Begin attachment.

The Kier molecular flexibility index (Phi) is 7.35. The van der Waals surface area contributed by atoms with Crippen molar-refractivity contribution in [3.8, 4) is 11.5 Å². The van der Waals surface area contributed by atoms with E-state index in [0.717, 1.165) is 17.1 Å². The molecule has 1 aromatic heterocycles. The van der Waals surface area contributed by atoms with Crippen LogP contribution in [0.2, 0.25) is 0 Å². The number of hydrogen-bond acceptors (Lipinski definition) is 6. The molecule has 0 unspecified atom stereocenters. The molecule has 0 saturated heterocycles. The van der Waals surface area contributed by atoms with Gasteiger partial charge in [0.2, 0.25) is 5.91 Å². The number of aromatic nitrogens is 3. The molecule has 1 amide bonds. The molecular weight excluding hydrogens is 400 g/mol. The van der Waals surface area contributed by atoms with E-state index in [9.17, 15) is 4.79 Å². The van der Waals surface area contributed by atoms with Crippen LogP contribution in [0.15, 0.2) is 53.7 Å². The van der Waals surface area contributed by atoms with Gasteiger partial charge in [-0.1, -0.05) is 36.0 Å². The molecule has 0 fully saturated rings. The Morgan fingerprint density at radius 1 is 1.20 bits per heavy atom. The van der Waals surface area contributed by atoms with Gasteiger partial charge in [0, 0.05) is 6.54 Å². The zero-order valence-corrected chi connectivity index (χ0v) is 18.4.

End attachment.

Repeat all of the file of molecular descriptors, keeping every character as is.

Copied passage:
The Kier molecular flexibility index (Phi) is 7.35. The van der Waals surface area contributed by atoms with Crippen molar-refractivity contribution in [3.8, 4) is 11.5 Å². The van der Waals surface area contributed by atoms with E-state index in [0.717, 1.165) is 17.1 Å². The molecule has 1 aromatic heterocycles. The van der Waals surface area contributed by atoms with Crippen LogP contribution in [0.2, 0.25) is 0 Å². The number of hydrogen-bond acceptors (Lipinski definition) is 6. The molecule has 0 unspecified atom stereocenters. The molecule has 0 saturated heterocycles. The van der Waals surface area contributed by atoms with Gasteiger partial charge in [0.2, 0.25) is 5.91 Å². The number of aromatic nitrogens is 3. The molecule has 1 amide bonds. The molecular weight excluding hydrogens is 400 g/mol. The van der Waals surface area contributed by atoms with E-state index in [9.17, 15) is 4.79 Å². The van der Waals surface area contributed by atoms with Crippen LogP contribution in [0.15, 0.2) is 53.7 Å². The van der Waals surface area contributed by atoms with Gasteiger partial charge in [-0.1, -0.05) is 36.0 Å². The molecule has 0 fully saturated rings. The Morgan fingerprint density at radius 1 is 1.20 bits per heavy atom. The van der Waals surface area contributed by atoms with Gasteiger partial charge in [0, 0.05) is 6.54 Å². The zero-order valence-corrected chi connectivity index (χ0v) is 18.4.